|Case study disease||Key ecosystem-disease dynamics||Poverty and wellbeing impacts||Key modelling issues, most of which depend on human activities|
|Lassa fever in Sierra Leone. Lassa fever is a rodent-borne, viral haemorrhagic fever endemic in West Africa. The natural reservoir of Lassa is the ‘multimammate rat’ of the genus Mastomys. Mastomys often colonise houses, where Lassa may be transmitted to humans via contact with rodent excreta; human-to-human transmission is also possible.||Changing land use and settlement patterns increasing transmission from Mastomys natalensis.||
Significant impacts in poor farming, peri-urban and mining settlements. High fatality rates, with pregnant women particularly vulnerable.|
Increasing exposure especially for poor people living in rapidly-growing crowded conditions with poorly-constructed houses. Estimates of 500,000 cases per year but significant under-diagnosis.
Proportion of transmission due to human-to-human routes not fully assessed, only recently theoretical estimation provided .|
Unclear disease dynamics in the reservoir (e.g. potential vertical transmission, role and extent of immunity).
Unclear ecology of the reservoir (e.g. dispersal patterns).
Route of transmission still unclear.
Apparent seasonality in disease incidence but of unclear origin.
Most life history and contact parameters unknown.
|Henipavirus in Ghana. Henipaviruses in the family Paramyxoviridae comprise Hendra virus and Nipah virus. Pteropid bats are reservoir hosts for Nipah virus. Both Hendra and Nipah virus are zoonotic, causing encephalitic disease in humans with case fatality rates of around 75 %. The virus can spill over via infected pigs or directly from bats into people. Human-to-human transmission of the virus, with fatal consequences, has been documented. There are no pteropid bats in mainland Africa, but the closely-related straw-coloured fruit bat (Eidolon helvum) is widespread and populous and henipaviruses are maintained within this species across its geographic range.||Agricultural land-use change affecting bat roosting and migration patterns; growing intensity of human interactions with bats including in urban areas.||Spillover identified already between bats and pigs in Malaysia and Singapore in 1998 and 1999; particular vulnerability of smallholder pig farmers, bushmeat hunters and traders, and urban poor exposed to bat roosts. Suspected mis-reporting in humans; symptoms (high fever and encephalitis) often attributed to malaria.||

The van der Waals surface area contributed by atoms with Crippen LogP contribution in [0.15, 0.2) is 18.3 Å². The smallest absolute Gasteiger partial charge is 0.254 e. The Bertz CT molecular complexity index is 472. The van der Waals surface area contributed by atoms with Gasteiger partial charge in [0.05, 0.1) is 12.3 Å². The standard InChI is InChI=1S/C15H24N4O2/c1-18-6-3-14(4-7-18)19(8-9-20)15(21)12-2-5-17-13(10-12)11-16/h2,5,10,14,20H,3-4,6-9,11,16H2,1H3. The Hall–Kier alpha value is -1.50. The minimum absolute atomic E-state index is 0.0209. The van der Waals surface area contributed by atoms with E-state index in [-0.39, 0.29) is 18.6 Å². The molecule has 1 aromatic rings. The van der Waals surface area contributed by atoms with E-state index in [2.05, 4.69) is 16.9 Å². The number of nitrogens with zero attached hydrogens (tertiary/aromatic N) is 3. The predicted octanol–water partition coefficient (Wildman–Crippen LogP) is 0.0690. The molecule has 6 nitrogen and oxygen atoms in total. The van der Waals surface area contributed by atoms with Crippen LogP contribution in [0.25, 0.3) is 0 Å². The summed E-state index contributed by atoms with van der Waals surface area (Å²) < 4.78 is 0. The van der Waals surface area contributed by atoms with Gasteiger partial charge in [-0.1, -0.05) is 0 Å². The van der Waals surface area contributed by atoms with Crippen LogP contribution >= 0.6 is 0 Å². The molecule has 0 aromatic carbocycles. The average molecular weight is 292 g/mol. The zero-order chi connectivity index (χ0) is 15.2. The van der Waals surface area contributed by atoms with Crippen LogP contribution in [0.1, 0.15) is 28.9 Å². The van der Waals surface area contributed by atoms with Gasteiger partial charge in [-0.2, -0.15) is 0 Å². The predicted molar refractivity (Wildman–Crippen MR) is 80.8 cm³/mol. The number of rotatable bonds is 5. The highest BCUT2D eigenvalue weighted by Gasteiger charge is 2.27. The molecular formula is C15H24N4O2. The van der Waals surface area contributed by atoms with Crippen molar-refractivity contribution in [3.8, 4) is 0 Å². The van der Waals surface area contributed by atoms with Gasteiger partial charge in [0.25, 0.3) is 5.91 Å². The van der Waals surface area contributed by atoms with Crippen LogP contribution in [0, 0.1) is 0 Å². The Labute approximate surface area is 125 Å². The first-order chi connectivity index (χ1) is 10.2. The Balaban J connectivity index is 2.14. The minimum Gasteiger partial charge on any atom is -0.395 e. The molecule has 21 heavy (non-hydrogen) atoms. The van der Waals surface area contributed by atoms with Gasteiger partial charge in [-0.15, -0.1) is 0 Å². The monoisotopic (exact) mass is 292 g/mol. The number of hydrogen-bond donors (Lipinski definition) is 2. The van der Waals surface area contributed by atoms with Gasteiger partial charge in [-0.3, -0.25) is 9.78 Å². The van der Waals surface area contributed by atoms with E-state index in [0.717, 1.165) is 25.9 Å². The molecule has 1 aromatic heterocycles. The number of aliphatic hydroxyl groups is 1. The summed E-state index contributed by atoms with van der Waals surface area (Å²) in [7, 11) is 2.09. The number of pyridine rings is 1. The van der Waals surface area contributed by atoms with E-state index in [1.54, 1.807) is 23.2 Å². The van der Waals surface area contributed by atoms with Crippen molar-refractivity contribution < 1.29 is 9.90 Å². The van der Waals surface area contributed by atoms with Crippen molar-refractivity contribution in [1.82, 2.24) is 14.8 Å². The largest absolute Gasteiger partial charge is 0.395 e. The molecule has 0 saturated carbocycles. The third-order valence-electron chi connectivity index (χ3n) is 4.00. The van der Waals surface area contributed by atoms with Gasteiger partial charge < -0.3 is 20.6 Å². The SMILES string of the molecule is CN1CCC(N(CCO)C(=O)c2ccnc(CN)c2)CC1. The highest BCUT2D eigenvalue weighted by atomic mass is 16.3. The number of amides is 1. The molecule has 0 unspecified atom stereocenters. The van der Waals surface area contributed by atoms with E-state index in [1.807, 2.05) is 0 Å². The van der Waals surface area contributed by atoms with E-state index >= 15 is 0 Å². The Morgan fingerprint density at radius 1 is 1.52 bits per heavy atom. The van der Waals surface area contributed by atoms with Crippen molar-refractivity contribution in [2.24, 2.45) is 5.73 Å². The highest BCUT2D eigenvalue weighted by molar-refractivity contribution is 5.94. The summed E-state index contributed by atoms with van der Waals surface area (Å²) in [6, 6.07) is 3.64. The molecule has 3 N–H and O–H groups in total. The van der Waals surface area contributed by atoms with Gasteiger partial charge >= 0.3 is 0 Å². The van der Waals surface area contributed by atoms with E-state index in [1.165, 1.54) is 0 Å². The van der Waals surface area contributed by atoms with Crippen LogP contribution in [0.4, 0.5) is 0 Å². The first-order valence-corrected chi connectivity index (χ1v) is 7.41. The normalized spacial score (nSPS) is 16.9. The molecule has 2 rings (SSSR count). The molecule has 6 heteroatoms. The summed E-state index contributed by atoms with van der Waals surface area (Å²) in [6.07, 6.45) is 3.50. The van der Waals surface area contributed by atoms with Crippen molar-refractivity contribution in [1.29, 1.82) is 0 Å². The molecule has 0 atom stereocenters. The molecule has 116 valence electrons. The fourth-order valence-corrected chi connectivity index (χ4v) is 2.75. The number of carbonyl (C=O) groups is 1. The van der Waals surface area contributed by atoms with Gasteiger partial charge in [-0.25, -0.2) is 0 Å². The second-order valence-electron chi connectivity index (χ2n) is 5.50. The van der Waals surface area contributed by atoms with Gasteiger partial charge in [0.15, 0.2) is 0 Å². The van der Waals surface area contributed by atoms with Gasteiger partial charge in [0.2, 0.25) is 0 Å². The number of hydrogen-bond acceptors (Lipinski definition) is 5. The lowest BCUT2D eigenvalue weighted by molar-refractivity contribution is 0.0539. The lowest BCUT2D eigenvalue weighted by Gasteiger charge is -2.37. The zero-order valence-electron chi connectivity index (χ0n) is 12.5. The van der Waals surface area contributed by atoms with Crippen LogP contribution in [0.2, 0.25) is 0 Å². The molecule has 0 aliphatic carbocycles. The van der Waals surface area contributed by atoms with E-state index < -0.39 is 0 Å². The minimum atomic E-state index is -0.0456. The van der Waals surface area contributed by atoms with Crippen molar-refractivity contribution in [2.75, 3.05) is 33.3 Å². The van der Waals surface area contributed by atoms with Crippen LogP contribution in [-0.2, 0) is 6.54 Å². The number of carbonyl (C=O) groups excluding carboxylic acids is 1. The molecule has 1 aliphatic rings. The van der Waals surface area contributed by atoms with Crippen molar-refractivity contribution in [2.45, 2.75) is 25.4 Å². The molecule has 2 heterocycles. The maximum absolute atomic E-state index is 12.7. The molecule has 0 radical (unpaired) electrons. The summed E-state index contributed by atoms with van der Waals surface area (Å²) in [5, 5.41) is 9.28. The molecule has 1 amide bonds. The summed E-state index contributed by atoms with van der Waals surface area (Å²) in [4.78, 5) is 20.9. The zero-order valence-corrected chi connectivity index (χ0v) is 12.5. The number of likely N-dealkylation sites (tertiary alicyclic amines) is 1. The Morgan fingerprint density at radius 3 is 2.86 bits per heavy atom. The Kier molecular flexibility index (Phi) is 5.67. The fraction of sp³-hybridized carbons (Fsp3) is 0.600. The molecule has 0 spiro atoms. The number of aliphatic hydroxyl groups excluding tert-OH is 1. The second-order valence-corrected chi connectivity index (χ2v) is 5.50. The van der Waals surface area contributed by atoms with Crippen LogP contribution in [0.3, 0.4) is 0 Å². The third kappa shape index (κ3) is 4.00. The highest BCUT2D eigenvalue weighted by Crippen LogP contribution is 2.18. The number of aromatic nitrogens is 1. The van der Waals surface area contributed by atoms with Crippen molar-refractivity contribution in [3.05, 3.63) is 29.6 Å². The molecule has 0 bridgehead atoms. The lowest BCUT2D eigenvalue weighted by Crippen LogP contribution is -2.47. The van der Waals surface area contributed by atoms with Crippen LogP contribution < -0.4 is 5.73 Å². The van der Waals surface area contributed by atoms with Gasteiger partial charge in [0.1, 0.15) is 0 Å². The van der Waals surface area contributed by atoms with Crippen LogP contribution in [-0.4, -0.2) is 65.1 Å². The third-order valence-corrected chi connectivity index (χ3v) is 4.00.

So far, no reported case of zoonotic spillover to humans in Ghana.|
Unclear disease dynamics in the reservoir.
Unclear ecology of the reservoir (e.g. migratory patterns).
Route of transmission still unclear.
Life history and contact parameters unknown.
|Rift Valley fever in Kenya. RVF has an interesting and imperfectly understood epidemiology. It is a zoonotic arbovirus affecting different species of livestock, wildlife and humans. It is transmitted mainly by different species of mosquitoes with different ecology and temporal patterns. The mosquito dynamics are driven essentially by the environmental dynamics of water bodies.||Climate-driven and irrigation/standing water-driven dynamics linking wildlife, livestock and human populations in pastoral areas.||Cyclical outbreaks with high impact including effects on human health, and disruption to livestock trade, with massive livelihood impact on often very poor populations.||
Many hosts affected by the disease with different degree of susceptibility which is only partially known.|
Potential existence of wildlife reservoir.
Uncertainty in the role of Aedes mosquitoes in transmitting the disease to offspring.
Limited information on mosquitoes feeding patterns.
Lack of detailed information on irrigation patterns and water body dynamics.
Unclear ecology of the mosquitoes (e.g. abundance, seasonality) and how this is affected by water abundance.
|Trypanosomiasis in Zambia and Zimbabwe. Trypanosomiasis is a widely studied disease vectored by the tsetse fly. The human form of the disease is called Human African Trypanosomiasis (HAT) or sleeping sickness, while the animal form, is called Animal African Trypanosomiasis (AAT) or nagana. In west Africa T.b. Gambiense affects humans only, while in eastern and southern Africa, the zoonotic T.b. Rhodiesiense affects both humans and animals. T.b. brucei rarely affects humans.||Circulates within wildlife populations via tsetse fly. Livestock can also act as a significant reservoir of disease. Interaction between humans, livestock and wildlife within ecosystems suitable for tsetse results in spillover.||Massive impacts on poor farming and livestock-raising communities, including human health impact estimated by the Global Burden of Disease studies at WHO at 8721 DALYs in Africa. Huge underestimation of human and poverty impacts.||
Focus on trypanosomiasis in livestock, wildlife and humans.|
Aim to produce predictive distributions for tsetse presence/absence and for tsetse abundance within the study area.
Aim to create an ABM simulation which incorporates individual agents allowing the ‘bottom-up’ modelling of a transmission network between humans, tsetse flies and animal agents over a detailed physical landscape.
Areas of interest include the effects of seasonality, of changes in land cover and changes in population density.